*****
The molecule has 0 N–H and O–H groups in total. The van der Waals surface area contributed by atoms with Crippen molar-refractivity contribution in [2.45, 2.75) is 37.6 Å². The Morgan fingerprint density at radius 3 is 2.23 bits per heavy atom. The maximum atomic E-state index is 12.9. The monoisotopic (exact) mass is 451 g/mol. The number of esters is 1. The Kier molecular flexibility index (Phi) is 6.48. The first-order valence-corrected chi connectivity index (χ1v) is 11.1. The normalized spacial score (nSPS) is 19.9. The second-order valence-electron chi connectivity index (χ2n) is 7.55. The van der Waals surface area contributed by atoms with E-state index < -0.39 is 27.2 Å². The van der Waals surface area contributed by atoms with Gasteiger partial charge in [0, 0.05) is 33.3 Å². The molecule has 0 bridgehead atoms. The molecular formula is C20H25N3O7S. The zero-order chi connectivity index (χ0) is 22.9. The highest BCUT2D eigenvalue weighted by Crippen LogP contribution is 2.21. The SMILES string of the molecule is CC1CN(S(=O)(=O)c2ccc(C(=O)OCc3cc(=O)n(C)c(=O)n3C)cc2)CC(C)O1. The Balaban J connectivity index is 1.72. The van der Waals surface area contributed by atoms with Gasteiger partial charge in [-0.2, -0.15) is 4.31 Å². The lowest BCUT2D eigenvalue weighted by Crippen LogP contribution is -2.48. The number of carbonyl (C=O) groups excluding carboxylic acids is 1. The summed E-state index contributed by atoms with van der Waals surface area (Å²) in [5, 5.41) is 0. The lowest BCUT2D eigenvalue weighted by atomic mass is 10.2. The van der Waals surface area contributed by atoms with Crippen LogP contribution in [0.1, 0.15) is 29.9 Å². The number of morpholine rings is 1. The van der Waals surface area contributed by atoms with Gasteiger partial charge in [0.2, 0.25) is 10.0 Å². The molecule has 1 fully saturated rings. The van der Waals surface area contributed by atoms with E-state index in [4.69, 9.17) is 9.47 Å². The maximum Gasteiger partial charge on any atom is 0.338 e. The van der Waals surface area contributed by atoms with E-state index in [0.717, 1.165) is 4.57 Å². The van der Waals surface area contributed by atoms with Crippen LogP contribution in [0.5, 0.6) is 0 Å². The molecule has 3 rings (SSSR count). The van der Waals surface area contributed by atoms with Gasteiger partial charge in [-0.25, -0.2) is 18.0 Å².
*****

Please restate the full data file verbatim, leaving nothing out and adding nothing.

The molecule has 0 N–H and O–H groups in total. The van der Waals surface area contributed by atoms with Crippen molar-refractivity contribution in [2.45, 2.75) is 37.6 Å². The Morgan fingerprint density at radius 3 is 2.23 bits per heavy atom. The maximum atomic E-state index is 12.9. The monoisotopic (exact) mass is 451 g/mol. The number of esters is 1. The Kier molecular flexibility index (Phi) is 6.48. The first-order valence-corrected chi connectivity index (χ1v) is 11.1. The normalized spacial score (nSPS) is 19.9. The second-order valence-electron chi connectivity index (χ2n) is 7.55. The van der Waals surface area contributed by atoms with E-state index < -0.39 is 27.2 Å². The van der Waals surface area contributed by atoms with Gasteiger partial charge in [0, 0.05) is 33.3 Å². The molecule has 0 bridgehead atoms. The molecular formula is C20H25N3O7S. The zero-order chi connectivity index (χ0) is 22.9. The highest BCUT2D eigenvalue weighted by Crippen LogP contribution is 2.21. The SMILES string of the molecule is CC1CN(S(=O)(=O)c2ccc(C(=O)OCc3cc(=O)n(C)c(=O)n3C)cc2)CC(C)O1. The Balaban J connectivity index is 1.72. The van der Waals surface area contributed by atoms with Gasteiger partial charge in [-0.2, -0.15) is 4.31 Å². The lowest BCUT2D eigenvalue weighted by Crippen LogP contribution is -2.48. The number of carbonyl (C=O) groups excluding carboxylic acids is 1. The summed E-state index contributed by atoms with van der Waals surface area (Å²) in [5, 5.41) is 0. The lowest BCUT2D eigenvalue weighted by atomic mass is 10.2. The van der Waals surface area contributed by atoms with Crippen LogP contribution in [0.1, 0.15) is 29.9 Å². The number of morpholine rings is 1. The van der Waals surface area contributed by atoms with Gasteiger partial charge in [0.2, 0.25) is 10.0 Å². The molecule has 1 fully saturated rings. The van der Waals surface area contributed by atoms with E-state index in [4.69, 9.17) is 9.47 Å². The maximum Gasteiger partial charge on any atom is 0.338 e. The van der Waals surface area contributed by atoms with E-state index in [0.717, 1.165) is 4.57 Å². The van der Waals surface area contributed by atoms with Crippen LogP contribution in [0.5, 0.6) is 0 Å². The molecule has 3 rings (SSSR count). The van der Waals surface area contributed by atoms with Gasteiger partial charge in [-0.25, -0.2) is 18.0 Å².